Thursday, August 24, 2006

From the mail bag

Dear Mr. Bear:

I am a lurker on your informative blog, and I thought you might just be the person to answer my question.

Yesterday, I was driving through Englewood, New Jersey. Yes, I know it was Shabbos, but becuase I am an official Secular Jew (tm), I have special permission to do so from the God in whom I don't believe.

I am led to understand that Englewood has a large population of Orthodox Jews. I was interested in obersving them in their natural habitat, becuase I live in Baltimore, Maryland, a location that also contains large numbers of Orthodox Jews. However, what surprised me was that I observed a young man (of apparently high school age) who was walking down the street wearing a srugi kippa (not too unusual), but also wearing shorts and a polo shirt like some secular yuppie! In addition, he was carrying a backpack!

The backpack was less problemmatic to me, because I suspect that Englewood might have an eruv, but the mode of dress seemed to be entirely out of place. Yes, we have Orthodox boys in Baltimore who might wear a polo shirt and jeans during the week, but never shorts. And this was Shabbos! Even if a Baltimore boy wears a srugi instead of a black hat, he's never dress so casually on Shabbos.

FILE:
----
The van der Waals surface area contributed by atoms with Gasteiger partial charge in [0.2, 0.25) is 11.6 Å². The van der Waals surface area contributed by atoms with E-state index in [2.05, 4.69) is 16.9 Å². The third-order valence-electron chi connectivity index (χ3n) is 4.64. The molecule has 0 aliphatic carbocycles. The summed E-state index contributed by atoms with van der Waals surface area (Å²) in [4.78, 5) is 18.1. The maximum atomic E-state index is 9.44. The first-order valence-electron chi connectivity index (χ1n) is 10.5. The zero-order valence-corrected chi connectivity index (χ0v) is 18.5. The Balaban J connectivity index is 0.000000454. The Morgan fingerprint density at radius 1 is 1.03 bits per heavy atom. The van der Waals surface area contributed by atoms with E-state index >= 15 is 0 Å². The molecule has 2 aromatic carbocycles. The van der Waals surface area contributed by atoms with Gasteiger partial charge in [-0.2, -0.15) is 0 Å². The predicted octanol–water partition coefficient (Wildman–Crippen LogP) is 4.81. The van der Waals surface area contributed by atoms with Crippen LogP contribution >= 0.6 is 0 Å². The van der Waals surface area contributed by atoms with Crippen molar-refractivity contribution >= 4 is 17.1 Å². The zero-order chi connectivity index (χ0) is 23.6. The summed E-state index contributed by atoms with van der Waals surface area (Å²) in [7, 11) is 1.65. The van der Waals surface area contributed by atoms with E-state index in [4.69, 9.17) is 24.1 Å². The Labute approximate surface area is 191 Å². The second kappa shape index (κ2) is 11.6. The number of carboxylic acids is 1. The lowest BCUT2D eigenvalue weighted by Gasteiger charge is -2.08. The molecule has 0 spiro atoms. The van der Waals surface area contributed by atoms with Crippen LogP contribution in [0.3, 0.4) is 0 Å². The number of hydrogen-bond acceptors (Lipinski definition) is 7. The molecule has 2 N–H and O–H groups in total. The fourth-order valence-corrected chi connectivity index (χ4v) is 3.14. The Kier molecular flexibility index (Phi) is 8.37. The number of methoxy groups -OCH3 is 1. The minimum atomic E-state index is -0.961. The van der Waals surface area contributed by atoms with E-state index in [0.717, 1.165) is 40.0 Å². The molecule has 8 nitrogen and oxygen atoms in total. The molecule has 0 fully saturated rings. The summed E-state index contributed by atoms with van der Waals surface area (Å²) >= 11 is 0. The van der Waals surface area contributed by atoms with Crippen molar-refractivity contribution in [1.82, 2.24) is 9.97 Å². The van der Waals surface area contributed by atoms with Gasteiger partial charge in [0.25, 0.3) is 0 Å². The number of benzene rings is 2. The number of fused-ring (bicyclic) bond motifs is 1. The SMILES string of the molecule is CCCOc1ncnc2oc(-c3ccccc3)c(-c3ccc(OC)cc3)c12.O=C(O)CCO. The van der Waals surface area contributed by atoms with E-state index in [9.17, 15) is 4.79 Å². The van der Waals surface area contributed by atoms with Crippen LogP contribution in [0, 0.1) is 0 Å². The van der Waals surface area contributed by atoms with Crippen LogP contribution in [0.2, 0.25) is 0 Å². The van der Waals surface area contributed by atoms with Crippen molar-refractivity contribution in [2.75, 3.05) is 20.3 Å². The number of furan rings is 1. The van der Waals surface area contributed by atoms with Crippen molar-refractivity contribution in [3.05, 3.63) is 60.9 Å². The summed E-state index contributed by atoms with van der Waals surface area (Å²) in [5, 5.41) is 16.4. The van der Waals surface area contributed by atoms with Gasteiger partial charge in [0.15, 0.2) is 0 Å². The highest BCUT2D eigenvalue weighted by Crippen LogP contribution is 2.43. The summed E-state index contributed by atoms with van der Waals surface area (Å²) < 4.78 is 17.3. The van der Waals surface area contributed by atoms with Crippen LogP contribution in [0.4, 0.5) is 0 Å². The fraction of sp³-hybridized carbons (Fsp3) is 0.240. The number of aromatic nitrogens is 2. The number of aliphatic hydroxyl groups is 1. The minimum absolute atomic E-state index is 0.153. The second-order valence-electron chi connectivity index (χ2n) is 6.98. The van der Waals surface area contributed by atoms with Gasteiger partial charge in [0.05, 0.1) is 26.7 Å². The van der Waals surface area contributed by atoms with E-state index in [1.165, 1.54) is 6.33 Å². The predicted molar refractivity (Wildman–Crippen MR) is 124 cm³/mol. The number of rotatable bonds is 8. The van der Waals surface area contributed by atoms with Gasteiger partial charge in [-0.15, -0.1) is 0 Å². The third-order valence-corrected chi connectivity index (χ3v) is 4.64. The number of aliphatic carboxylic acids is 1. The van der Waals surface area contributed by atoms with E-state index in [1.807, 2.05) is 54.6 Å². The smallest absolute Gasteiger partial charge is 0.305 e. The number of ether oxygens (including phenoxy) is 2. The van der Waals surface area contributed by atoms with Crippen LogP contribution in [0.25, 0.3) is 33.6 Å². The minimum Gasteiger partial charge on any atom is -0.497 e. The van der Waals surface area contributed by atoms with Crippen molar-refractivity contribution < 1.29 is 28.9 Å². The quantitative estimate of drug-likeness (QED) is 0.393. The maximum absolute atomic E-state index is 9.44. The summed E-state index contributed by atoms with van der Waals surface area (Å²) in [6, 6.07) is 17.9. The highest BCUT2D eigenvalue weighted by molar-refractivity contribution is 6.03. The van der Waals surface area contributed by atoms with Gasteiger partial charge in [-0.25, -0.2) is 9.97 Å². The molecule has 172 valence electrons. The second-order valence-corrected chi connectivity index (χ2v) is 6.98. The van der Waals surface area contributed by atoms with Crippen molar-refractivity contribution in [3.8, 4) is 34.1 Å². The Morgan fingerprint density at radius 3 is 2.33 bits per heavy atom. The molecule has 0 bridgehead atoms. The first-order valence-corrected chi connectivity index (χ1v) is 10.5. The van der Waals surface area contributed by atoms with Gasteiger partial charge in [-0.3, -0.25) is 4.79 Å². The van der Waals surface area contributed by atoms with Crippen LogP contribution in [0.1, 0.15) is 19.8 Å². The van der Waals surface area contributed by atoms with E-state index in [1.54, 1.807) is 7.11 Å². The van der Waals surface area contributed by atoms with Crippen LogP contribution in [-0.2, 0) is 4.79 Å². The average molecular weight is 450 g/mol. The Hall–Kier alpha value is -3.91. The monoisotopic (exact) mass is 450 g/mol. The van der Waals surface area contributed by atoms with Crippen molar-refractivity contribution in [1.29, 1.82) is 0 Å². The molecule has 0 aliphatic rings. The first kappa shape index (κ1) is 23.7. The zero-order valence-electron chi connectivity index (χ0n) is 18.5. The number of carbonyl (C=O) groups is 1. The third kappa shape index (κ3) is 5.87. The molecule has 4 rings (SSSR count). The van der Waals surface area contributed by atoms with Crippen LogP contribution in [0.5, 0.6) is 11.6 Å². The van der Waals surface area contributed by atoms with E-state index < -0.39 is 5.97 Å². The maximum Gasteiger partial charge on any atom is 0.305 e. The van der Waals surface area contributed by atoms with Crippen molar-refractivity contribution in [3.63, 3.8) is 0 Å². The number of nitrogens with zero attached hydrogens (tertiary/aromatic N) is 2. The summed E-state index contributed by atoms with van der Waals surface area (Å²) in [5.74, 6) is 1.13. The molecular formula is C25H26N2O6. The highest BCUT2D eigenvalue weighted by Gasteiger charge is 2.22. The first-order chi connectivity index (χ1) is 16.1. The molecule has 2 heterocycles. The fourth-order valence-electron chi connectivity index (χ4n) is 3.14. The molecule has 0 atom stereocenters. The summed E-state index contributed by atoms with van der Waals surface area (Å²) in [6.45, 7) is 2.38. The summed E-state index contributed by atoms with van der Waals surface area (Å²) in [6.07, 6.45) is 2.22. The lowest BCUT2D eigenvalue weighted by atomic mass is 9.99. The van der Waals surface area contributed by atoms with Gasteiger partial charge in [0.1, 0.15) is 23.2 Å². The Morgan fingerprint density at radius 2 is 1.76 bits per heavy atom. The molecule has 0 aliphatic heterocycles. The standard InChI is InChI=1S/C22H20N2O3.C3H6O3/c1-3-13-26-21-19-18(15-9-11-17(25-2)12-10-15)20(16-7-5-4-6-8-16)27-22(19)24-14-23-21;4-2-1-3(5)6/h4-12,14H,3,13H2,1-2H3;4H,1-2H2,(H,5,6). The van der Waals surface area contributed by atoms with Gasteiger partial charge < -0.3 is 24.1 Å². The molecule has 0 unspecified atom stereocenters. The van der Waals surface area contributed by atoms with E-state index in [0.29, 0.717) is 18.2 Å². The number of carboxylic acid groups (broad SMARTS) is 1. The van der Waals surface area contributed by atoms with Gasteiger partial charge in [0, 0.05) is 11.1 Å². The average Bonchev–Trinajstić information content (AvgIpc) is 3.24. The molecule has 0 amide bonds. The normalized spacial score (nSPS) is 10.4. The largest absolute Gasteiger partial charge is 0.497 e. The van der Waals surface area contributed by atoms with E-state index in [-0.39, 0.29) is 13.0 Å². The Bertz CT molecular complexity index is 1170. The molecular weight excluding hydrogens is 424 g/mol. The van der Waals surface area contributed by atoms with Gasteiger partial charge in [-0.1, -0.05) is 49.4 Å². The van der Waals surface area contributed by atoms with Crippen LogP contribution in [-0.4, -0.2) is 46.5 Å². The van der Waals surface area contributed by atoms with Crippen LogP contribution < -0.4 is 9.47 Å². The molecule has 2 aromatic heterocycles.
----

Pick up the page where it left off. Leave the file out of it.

So this correspondent from the provinces wants to know what's going on? Is this an example of the "modern orthodoxy? that I've heard about? (We have shuls in B-more that are suppposedly "modern Orthodox," but that just means that they are Conservatives that don't like egalitarianism. The real Orthodox shuls are all black-hat. They also tried starting a "modern Orthodox" day school, but it has since reverted to a leftwing UO school where they teach "Ivrit.") Is it really possible for someone to observe the laws of Torah, yet also be allowed to dress comfortably on a hot Shabbos afternoon?

Or is this simply an example of how populations change morphology in different habitats, the same way that the trees look different in northern New England than they do down here in Dixie?

Anyway, I'd appreciate it if you or your regular commentators would have any answers to my question or coments about the phenomenon.

Thank you in advance,


I replied: The answer is that yes, you can be orthodox and dress comfortably in places like Englewood. You couldn't get away with it in Flatbush or Baltimore, but the further into the sticks you go, the more likley it is that you will see it, but let's see what the readership says. Readers?

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